Comprehensive Open Space Acquisition Strategy 2016-2020 Green Plan For Connecticut
Developed in 2017 by the state’s Department of Energy and Environmental Protection (DEEP), along with its municipal partners, conservation organizations, and water companies, this update to Connecticut's Green Plan highlights ways for the agency to preserve open space - especially areas that are threatened by development. A 5-Year Action Strategy which covers the period of time from the end of the previous plan through 2020 is included to help unify the efforts of DEEP, stakeholders, and conservation actors with implementation. A priority of the updated Green Plan is to strategize land acquisitions for climate change resiliency. Over the next five years, DEEP will plan for and prioritize the protection of lands for open space that support natural resources’ adaptation to climate impacts.
Though it recognizes the challenge of declining funds from state, municipal, and private sources, the plan sets the goal of conserving 21% of Connecticut’s land base as open space by 2023. Acquisitions are targeted to protect water resources, the coast, natural heritage resources, and outdoor recreation.
Land acquisitions that will support ecosystem resilience to climate change are a strategic priority. The Green Plan seeks to conserve land that will help protect the state’s natural resources from climate impacts such as sea-level rise, extreme weather events, and shifts in habitats and species communities. In order to maintain long-term resiliency, DEEP intends to “update its land acquisition and open space grant programs project selection processes to include the evaluation for lands most at-risk of impacts from climate change.” Updated State project selection criteria will include priorities for lands identified in Connecticut’s Climate Change Preparedness Plan as having habitats at most risk from climate change, and include the location of forested swamps, lands adjacent to freshwater and tidal wetlands, riparian lands adjacent to cold water streams, and beaches and dunes.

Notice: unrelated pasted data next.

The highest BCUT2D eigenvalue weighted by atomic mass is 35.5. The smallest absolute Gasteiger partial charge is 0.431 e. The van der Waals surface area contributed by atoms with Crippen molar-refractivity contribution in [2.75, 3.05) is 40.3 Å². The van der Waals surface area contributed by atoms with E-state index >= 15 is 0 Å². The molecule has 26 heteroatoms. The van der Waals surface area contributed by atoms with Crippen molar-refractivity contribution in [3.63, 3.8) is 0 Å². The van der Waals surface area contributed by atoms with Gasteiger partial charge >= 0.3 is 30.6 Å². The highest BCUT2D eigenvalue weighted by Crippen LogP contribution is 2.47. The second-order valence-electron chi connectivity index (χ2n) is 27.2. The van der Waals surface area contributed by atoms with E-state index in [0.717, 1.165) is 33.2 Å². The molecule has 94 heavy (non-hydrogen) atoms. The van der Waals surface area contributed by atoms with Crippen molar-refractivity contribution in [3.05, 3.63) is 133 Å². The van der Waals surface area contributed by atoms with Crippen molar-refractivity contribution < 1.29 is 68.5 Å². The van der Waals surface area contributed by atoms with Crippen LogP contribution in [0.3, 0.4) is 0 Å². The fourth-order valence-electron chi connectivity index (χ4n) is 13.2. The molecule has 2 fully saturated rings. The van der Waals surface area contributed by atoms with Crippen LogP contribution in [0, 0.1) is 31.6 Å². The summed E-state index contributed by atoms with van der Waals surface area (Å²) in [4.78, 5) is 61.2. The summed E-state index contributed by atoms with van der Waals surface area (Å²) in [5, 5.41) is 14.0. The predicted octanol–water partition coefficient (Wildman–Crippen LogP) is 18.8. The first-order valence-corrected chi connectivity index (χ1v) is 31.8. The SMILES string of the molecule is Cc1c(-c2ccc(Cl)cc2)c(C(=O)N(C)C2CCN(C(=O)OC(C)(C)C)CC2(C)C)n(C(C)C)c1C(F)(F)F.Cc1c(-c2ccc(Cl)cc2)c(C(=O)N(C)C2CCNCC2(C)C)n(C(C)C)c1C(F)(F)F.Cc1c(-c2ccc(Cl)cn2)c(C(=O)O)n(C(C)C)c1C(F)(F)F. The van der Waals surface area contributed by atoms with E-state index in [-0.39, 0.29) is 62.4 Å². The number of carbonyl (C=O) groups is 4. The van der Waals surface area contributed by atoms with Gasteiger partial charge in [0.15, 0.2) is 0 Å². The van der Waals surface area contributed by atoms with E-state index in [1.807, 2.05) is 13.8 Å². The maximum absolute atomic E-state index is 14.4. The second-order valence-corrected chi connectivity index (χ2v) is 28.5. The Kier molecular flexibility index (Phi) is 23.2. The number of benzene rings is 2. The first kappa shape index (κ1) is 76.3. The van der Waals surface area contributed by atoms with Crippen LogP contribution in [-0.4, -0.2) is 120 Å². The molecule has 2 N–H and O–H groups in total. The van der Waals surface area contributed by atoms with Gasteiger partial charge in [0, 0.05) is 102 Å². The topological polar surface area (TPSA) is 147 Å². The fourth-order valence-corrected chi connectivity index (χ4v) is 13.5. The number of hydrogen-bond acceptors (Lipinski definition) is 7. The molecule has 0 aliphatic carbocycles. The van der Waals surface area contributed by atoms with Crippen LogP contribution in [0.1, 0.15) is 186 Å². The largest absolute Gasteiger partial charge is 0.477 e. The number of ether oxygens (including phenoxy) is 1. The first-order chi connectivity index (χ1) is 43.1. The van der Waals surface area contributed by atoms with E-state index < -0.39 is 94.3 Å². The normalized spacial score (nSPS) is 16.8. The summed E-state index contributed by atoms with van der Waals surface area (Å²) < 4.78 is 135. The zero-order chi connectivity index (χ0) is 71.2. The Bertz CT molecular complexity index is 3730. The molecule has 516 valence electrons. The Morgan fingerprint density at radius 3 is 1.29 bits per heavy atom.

Two actions are identified for DEEP to Strategize Acquisitions for Climate Change Resiliency:
- Include evaluation of lands identified as at most risk from climate change in the State’s land acquisition and open space grant programs selection process.
- Collaborate with partners to identify and develop key data sets necessary to support climate resilience land conservation planning.
The report identifies additional priorities in program administration to foster:
- Partnerships and Public Support for Open Space
This plan aims to ensure access to open space for all people, especially areas related to the coast, natural heritage, outdoor recreation, and natural waters. It also mentions engaging “non-traditional” public space users, such as youth, urban communities, municipalities, universities, the disabled community in the planning process.
- Improvement of Open Space Data and Tools
The importance of using best available geo-spatial data to map critical habitats, potential areas for marshland migration, and unprotected acreages is addressed throughout the report.
- Development Strategies to Preserve Lands of High Conservation Value
To achieve this goal, DEEP is responsible for soliciting input from other state agencies which may currently be in control of lands with high conservation value. After lands with high conservation value are identified, DEEP is to work with agencies to add eligible lands to the state’s open space portfolio.
- A Streamlined State Acquisition and Grant Program
The report recommends a more a streamlined acquisitions process and the development of a preliminary project review sheet intended to reduce potential applicant’s eligibility questions and to help DEEP and its partners in the decisionmaking process.
Publication Date: 2017
- Land use and built environment
- Land management and conservation
- Plans (other)